Design Thinking Resources

This is Why Nursing Innovation is More Than a “Fad”

This is a guest article written by Bussenius, H. & Hayes, R. on behalf of Emory University.

 

They said nursing innovation was a fad, they were wrong.

The last decade has been anything but linear when it comes to nursing’s uptake of Innovation competencies (like data science and design thinking).    

You might remember the hashtags and buzzwords from when it all started: In the wake of the Great Recession—when funding dried up for research and practice, when nurses were leaving the bedside in large numbers, and nursing school enrollments were down—schools and health systems had to find ways to #Disrupt and #Innovate to stay afloat. Or we wouldn’t have had much of a profession at all. 

Some schools inched towards online learning; universities held conferences on innovation; new models of care delivery rose up. Some efforts were successful, but the truth is—many more failed.  

Real change takes time

Critics brushed off Nursing Innovation as a fad. Some called for a return to stronger professional boundaries, pushing back against nursing collaborations with other disciplines. Some said the shift to online learning would never last (they probably shouldn’t gamble). Some politicized new models of care, at the expense of patients and communities. 

Those who said it couldn’t be done pointed to deeply rooted barriers to innovation like:

  • The criteria that nurses and nursing faculty were graded on for professional advancement (which rarely valued disruptive ways of teaching or practicing) 
  • Ever-growing demands on the time of nurses 
  • Lack of funds and people power 
  • Poor access to resources that could help bring ideas to life (like grant-writing support, big data, and engineers)  
  • Healthcare culture, politics, and more 

And so, faced with rejection and red tape, many nurses tucked their ideas for products, processes, or solutions into bottom drawers, and turned off the lights. 

Failure is not a dirty word 

It’s time to change the way we think about nursing failure. 

A failure is not the end of a story; it’s often the first and most important step: Disney’s earliest animation job said he “lacked imagination” and “had no good ideas.” Oprah was called “unfit for television news.” Stephen King was turned down by 30 publishers, and he threw his draft of Carrie in the trash (his wife put it back on his desk). 

Why do we know their names? Because they drew inspiration from failure, rebranded shortcomings as superpowers, and turned challenges into opportunities. 

Why shouldn’t nurses do the same? 

Time to change the narrative 

It’s time for nurses to “fail more faster” because if you keep going, eventually you will get it right (Chronicle of Higher Education, 2020). Emory School of Nursing is creating the resources nurses need to try. We are changing the narrative and building the tools nurses need to lead health systems into the 21st Century. 

Our Center for Data Science (CDS) was created to bring the power of data-driven thinking to bear on healthcare’s greatest challenges. CDS resources are robust, dynamic, and made to be shared with nurses across the US. Its services span mentorship in ‘omics data, access to healthcare big data through Project NeLL, sensor development, patent support, and more, all aimed at cultivating a global workforce of digitally enabled nurse disruptors.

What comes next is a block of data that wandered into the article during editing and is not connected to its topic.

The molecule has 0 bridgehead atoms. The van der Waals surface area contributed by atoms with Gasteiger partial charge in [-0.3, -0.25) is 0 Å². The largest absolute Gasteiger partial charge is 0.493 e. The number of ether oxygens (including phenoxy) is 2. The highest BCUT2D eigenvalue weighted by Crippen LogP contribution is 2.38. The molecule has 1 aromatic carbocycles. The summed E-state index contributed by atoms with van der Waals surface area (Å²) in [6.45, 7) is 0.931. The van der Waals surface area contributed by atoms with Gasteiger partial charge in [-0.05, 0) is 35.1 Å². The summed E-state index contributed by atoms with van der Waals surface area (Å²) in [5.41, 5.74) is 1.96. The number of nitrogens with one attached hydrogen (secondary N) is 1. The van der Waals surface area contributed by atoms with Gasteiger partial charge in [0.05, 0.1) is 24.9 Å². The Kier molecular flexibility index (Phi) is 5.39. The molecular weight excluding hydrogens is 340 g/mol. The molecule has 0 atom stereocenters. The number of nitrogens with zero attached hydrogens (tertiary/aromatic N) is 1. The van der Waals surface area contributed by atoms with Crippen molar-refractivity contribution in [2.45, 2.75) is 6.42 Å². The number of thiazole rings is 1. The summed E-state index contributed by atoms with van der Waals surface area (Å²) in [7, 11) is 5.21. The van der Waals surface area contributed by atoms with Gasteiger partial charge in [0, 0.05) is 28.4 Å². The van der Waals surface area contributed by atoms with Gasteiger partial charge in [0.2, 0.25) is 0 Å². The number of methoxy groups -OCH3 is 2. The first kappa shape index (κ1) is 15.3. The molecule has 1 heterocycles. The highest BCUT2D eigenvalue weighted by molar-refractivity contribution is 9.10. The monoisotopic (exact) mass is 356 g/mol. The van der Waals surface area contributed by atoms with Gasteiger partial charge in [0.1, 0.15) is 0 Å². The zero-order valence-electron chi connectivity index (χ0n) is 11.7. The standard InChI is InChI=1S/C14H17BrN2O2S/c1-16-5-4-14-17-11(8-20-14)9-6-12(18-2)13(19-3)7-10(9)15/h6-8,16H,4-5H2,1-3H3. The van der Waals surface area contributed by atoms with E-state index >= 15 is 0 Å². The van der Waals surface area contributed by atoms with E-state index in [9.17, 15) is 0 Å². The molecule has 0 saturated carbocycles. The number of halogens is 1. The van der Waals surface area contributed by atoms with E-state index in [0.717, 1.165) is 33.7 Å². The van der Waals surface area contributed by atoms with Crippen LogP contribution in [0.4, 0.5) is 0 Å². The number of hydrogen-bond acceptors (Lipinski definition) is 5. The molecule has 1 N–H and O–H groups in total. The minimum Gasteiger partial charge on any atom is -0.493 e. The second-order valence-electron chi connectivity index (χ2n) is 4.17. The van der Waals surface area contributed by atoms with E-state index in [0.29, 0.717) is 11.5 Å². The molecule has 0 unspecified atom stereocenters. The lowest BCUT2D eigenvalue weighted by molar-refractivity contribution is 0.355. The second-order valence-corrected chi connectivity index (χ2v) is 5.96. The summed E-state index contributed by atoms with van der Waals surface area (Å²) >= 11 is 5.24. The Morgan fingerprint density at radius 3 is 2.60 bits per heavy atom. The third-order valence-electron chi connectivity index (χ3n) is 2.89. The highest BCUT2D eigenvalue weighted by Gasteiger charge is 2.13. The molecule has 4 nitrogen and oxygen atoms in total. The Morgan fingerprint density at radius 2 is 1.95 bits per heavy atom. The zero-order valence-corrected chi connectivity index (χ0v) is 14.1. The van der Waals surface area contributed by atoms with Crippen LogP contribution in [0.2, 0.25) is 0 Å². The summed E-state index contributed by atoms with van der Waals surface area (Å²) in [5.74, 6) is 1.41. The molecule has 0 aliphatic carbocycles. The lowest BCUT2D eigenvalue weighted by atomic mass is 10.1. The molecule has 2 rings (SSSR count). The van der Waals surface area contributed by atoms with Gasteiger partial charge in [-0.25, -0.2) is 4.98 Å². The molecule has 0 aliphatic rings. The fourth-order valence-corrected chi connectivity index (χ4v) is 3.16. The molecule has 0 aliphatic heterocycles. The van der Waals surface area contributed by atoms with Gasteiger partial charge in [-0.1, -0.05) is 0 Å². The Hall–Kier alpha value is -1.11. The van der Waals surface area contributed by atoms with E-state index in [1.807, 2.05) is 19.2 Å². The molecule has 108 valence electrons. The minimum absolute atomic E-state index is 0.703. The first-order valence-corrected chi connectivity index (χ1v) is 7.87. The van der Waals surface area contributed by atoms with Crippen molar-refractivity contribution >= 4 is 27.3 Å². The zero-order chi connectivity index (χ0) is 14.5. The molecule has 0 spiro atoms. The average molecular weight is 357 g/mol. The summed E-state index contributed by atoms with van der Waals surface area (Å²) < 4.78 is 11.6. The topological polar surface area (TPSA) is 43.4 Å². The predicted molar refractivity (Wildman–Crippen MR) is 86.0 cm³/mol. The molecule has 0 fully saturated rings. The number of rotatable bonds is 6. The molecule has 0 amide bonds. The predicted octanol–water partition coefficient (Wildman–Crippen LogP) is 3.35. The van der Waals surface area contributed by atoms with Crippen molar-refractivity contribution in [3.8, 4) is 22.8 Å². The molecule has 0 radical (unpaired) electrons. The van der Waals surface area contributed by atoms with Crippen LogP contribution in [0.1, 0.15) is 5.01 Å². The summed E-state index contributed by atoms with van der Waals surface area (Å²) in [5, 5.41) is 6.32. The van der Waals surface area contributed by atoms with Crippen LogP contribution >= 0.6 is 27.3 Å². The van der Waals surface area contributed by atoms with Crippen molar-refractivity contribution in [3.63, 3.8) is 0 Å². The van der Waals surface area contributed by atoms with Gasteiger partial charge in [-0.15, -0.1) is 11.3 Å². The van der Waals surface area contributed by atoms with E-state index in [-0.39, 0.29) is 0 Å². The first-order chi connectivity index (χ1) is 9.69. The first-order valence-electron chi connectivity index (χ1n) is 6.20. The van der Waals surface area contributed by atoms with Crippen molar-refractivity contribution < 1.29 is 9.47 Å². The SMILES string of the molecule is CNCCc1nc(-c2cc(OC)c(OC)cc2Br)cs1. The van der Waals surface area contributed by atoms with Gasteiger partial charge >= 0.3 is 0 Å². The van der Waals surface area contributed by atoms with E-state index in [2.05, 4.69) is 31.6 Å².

A powerful example: Take2Heart Initiative (T2H)

One criticism of early nursing innovation initiatives was the tendency, of some, to bring impressive short-term impacts, but fizzle over time (or even cause harm). In certain cases, this had to do with change makers neglecting to involve input from stakeholder communities or leaving communities to do the work on their own after grant funding ran out. 

Today the question remains: How culturally appropriate and sustainable are the nurse-led innovation models? How can innovation tactics be used to define and address social determinants of health? 

It’s critical for nurse innovators to prioritize community engagement. One nurse practitioner-created, tech-based solution that centers around meaningful community engagement is the Take-2-Heart initiative. Take-2-Heart is a comprehensive model for tech-based health solutions that anyone can use to address healthcare issues today. It includes integrated strategies for: 

  • The translation of complex health messages
  • Dissemination of knowledge to patients/peers/providers
  • Evidence-based interventions
  • Frontline data collection

Within the T2H model, nurse innovators develop web-based hubs in partnership with communities. Websites serve as the home base for projects, featuring accessible education materials for patients, training for providers, advocacy toolkits, and health policy information. These hubs are linked to smartphone apps (data aggregators) for easy access and real-time data collection. T2H is helping to promote health equity by increasing access to customized learning platforms and including health data from historically underrepresented communities.  

Conclusion 

Emory Nursing is redefining what’s possible for nurse innovators. If you have a big idea to make healthcare better, we would love to work with you. Contact Rose Hayes, Director of Engagement, at [email protected] to explore collaborations, sample Project NeLL, or learn about our pathways for lifelong learning. 

Dr. Hope Bussenius, DNP, FNP-BC, FAANP, FAR, is an Associate Clinical Faculty and Co-Director of Innovation and Technology / Urban Health Initiative at Emory University, Nell Hodgson Woodruff School of Nursing. Bussenius is the founder of the Take2Heart Initiative, and she is widely known for her development of foundational tech models, including the Transformative Technology Evaluation Assessment Model (2TEAM) and the 2TEAM2Go Model.